Vaporware is hardware or software that has been announced, but has missed its release date by a significant amount of time. It includes both products that are eventually released and products that are never released at all.
Vaporware is typically produced when a company is over-aggressive in announcing a product release date. Since technology is a competitive field, one business can sometimes gain an advantage over another by announcing their product will be available first. However, unforeseen delays can push back the release date significantly, leading both bloggers and news publishers alike to dub the product as “vaporware.”
There is no official length of delay that makes a product vaporware, but the term often surfaces after a delay of three months or more. It also is commonly used after a company postpones the release date for the second time. While vaporware can sometimes work in a company’s favor by generating extra buzz, it typically diminishes the product hype, especially after a long delay. When a company has multiple products turn into vaporware, it can tarnish the corporate image and negatively affects the company’s credibility with consumers. Therefore, most businesses make a strong effort to release their products on time.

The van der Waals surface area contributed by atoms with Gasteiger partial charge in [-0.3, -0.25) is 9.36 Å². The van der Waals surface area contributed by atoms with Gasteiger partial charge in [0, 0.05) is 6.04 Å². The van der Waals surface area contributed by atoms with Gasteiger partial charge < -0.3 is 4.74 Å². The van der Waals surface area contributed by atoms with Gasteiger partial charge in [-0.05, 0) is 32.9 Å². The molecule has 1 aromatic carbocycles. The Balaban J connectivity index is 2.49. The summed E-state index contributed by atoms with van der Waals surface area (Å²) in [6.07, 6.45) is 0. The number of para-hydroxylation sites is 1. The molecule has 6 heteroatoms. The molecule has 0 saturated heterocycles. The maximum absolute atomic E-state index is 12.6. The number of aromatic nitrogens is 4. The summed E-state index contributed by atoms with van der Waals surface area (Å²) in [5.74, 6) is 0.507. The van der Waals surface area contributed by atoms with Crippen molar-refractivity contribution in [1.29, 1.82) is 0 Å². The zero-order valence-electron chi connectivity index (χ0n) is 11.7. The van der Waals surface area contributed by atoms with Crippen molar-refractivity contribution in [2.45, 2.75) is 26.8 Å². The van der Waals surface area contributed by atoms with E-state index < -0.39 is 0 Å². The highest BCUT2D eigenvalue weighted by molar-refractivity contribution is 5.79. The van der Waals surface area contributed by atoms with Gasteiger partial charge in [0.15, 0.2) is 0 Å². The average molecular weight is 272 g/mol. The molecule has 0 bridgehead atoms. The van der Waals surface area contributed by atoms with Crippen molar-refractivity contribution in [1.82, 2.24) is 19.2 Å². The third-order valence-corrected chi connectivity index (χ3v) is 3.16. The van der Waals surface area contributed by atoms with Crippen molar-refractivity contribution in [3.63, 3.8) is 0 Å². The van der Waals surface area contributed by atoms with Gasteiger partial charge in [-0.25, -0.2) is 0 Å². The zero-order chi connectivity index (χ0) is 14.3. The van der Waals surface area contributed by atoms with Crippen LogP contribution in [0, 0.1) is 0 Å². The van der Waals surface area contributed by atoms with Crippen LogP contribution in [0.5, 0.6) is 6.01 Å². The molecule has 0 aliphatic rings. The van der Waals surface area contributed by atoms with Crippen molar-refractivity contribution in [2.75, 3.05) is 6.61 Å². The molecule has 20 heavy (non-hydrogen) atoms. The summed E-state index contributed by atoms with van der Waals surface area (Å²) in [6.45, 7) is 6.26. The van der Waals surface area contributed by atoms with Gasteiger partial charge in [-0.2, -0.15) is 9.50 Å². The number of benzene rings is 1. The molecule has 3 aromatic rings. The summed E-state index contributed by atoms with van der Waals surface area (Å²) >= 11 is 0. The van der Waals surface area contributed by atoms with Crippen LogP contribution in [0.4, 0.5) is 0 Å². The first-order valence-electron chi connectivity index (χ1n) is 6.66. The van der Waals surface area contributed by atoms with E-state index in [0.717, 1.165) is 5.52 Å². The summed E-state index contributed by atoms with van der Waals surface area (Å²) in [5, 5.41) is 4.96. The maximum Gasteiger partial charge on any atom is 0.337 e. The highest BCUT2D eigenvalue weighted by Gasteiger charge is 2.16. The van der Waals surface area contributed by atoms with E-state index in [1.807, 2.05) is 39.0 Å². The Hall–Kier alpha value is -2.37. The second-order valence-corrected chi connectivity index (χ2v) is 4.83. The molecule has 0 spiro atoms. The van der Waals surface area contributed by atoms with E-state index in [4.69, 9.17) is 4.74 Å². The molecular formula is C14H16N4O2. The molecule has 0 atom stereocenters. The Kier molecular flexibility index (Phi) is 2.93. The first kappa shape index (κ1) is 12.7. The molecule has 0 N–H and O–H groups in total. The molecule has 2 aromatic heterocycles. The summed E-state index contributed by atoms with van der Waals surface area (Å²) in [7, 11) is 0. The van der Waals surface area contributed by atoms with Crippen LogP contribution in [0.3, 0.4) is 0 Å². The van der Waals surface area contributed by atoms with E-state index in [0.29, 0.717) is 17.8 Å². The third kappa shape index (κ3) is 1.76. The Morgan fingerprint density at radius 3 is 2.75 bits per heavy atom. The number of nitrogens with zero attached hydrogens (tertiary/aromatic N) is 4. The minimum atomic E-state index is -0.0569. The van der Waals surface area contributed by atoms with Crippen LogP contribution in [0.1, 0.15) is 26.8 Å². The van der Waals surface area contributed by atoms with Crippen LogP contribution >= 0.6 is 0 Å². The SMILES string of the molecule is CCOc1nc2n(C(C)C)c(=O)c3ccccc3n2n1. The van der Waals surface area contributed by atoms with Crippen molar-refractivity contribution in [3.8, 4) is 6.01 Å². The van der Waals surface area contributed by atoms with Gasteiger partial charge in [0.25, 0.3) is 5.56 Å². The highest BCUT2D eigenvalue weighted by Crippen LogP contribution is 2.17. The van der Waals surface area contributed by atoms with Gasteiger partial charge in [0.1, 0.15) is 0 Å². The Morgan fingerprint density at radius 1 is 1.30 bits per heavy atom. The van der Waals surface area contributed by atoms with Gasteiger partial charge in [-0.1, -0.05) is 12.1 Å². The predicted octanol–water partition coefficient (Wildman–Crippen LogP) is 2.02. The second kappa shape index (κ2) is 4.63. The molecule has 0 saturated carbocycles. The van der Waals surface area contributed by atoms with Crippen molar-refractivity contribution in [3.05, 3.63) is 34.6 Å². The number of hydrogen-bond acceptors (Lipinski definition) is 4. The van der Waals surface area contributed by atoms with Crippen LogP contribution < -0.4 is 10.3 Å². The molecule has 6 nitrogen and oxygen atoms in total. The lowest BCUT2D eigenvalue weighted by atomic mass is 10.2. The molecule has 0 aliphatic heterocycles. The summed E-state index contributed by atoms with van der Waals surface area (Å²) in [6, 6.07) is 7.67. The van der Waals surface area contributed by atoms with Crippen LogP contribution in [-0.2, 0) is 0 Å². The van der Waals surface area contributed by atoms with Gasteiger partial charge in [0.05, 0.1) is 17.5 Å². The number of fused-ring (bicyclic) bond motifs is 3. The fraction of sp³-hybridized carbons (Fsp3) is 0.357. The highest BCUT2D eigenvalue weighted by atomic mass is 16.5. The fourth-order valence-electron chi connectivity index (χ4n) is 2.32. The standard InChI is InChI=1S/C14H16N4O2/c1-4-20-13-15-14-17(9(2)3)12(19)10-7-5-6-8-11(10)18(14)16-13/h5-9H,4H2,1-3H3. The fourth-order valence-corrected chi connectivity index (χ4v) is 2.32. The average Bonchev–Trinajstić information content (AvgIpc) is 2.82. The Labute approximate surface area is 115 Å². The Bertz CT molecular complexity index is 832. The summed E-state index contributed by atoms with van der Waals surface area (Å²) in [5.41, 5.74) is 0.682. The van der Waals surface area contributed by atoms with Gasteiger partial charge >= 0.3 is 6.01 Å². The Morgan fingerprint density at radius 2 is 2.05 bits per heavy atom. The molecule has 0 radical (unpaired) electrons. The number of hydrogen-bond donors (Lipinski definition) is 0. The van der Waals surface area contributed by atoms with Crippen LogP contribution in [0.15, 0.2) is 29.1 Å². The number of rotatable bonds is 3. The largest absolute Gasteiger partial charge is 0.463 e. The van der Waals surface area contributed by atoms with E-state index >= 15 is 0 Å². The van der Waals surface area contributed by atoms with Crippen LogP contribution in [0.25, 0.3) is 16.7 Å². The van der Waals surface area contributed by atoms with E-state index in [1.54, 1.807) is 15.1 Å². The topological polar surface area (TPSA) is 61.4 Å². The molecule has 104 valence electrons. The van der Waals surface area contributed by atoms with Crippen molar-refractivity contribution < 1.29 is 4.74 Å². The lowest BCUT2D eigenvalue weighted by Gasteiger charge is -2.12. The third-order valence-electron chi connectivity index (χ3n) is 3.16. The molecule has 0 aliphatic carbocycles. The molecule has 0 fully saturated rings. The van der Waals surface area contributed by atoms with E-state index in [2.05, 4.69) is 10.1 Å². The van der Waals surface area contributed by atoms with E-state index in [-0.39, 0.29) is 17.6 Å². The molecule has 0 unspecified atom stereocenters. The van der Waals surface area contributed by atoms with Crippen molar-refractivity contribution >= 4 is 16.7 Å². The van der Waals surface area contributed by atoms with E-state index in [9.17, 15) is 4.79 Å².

An example of a recent vaporware product is the white iPhone 4, which was announced in early June of 2010, but has been delayed several times since then